A Mercer news release said the funded status of pension plans sponsored by the S&P 1500 companies was 79% at the end of May compared to 84% at the end of March. This is equivalent to an increase in aggregate pension deficits over the two-month period of $84 billion, from $252 billion at the end of March to $336 billion at the end of May.
“On average plan sponsors still have about half of their assets invested in equities, so the 7% fall in equity values over the last two months has adversely affected plan assets,” said Adrian Hartshorn, a partner in Mercer’s Financial Strategy Group, in the news release. “Additionally, AA bond yields have also declined by between 0.1% and 0.2% since the end of March, increasing the value of plan liabilities. The combined effect of the fall in equity values and the fall in AA bond yields is a five percentage point decline in funded status.”
The weighted average asset allocation of U.S. plans sponsored by S&P 1500 companies was 50% equities, 38% fixed income, 3% real estate, and 9% other as of the end of 2009 (see Pension Plans only Slightly Healthier). Based on plan sponsors’ current asset allocations, and given the underlying variation of equity prices and AA bond yields, Mercer said changes in funded status should be expected. For example, based on market conditions at the beginning of the year, Mercer has calculated that the 90% confidence interval for year-end funded status is between 66% and 107%.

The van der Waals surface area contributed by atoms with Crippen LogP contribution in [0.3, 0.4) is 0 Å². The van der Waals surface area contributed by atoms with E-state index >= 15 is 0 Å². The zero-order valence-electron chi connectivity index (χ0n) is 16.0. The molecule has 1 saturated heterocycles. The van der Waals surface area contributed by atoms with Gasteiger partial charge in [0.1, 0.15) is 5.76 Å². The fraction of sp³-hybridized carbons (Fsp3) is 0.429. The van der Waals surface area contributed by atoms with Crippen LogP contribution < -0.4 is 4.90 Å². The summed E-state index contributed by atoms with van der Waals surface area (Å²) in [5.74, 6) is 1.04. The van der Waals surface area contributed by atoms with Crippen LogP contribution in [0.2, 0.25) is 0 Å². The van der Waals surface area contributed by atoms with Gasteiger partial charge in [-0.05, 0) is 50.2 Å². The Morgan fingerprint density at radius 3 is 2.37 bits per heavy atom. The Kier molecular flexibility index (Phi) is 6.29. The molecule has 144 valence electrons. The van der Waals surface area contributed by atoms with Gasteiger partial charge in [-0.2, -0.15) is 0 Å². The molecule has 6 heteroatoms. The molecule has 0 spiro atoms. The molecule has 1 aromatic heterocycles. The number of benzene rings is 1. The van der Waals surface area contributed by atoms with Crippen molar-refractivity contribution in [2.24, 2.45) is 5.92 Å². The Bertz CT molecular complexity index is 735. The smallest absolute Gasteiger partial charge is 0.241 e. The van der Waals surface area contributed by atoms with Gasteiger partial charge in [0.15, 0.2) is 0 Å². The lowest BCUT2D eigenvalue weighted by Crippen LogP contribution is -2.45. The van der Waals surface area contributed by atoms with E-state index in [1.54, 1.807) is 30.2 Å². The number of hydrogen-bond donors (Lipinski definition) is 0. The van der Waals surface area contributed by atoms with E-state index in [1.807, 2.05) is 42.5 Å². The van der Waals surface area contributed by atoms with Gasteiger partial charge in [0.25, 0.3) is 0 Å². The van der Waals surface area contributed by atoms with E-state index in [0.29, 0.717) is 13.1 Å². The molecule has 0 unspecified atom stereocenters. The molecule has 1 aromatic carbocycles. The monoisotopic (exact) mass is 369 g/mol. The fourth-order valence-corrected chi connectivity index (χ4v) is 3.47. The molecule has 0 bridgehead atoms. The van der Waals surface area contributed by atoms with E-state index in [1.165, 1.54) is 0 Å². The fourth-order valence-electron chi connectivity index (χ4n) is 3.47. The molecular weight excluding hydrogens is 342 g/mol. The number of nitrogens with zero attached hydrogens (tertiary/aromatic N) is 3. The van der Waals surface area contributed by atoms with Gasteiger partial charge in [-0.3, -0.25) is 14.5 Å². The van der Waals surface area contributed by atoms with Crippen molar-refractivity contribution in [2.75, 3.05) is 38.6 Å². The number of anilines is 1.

“A change in funded status of plus or minus 20%, as is needed to capture 90% of anticipated year-end funded status outcomes, requires some significant market changes. As a rule of thumb, for each 0.25% fall or rise in AA bond yields, funded status would change by around 1.5% ($21 billion) and for each 5% fall or rise in equity markets there would be a change in funded status of around 2.5% ($35 billion). Plan sponsors often discount these outcomes when considering pension plan risk, but it is these risks that are more likely to result in financial stress,” explained Hartshorn.